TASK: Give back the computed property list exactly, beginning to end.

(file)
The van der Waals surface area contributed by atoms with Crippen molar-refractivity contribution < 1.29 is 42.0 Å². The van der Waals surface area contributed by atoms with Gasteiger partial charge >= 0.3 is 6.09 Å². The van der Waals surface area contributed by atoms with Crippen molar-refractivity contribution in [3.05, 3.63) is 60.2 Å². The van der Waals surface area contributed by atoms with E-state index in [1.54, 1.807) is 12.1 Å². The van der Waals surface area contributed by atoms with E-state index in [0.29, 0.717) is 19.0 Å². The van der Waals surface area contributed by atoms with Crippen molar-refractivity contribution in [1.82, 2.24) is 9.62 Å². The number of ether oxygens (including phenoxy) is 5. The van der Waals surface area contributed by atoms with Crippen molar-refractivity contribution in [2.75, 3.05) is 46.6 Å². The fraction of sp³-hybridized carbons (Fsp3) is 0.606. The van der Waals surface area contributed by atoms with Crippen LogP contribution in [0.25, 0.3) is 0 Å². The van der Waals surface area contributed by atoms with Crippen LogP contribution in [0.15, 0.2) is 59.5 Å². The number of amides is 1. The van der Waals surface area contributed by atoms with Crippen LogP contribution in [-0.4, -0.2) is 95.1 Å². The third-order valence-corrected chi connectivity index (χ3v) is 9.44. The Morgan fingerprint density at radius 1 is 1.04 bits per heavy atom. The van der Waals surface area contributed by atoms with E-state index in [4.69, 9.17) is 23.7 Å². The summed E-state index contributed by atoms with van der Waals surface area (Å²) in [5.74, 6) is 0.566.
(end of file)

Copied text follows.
The van der Waals surface area contributed by atoms with Crippen molar-refractivity contribution < 1.29 is 42.0 Å². The van der Waals surface area contributed by atoms with Gasteiger partial charge >= 0.3 is 6.09 Å². The van der Waals surface area contributed by atoms with Crippen molar-refractivity contribution in [3.05, 3.63) is 60.2 Å². The van der Waals surface area contributed by atoms with E-state index in [1.54, 1.807) is 12.1 Å². The van der Waals surface area contributed by atoms with E-state index in [0.29, 0.717) is 19.0 Å². The van der Waals surface area contributed by atoms with Crippen molar-refractivity contribution in [1.82, 2.24) is 9.62 Å². The number of ether oxygens (including phenoxy) is 5. The van der Waals surface area contributed by atoms with Crippen molar-refractivity contribution in [2.75, 3.05) is 46.6 Å². The fraction of sp³-hybridized carbons (Fsp3) is 0.606. The van der Waals surface area contributed by atoms with Crippen LogP contribution in [0.25, 0.3) is 0 Å². The van der Waals surface area contributed by atoms with Crippen LogP contribution in [0.15, 0.2) is 59.5 Å². The number of amides is 1. The van der Waals surface area contributed by atoms with Crippen LogP contribution in [-0.4, -0.2) is 95.1 Å². The third-order valence-corrected chi connectivity index (χ3v) is 9.44. The Morgan fingerprint density at radius 1 is 1.04 bits per heavy atom. The van der Waals surface area contributed by atoms with E-state index in [4.69, 9.17) is 23.7 Å². The summed E-state index contributed by atoms with van der Waals surface area (Å²) in [5.74, 6) is 0.566.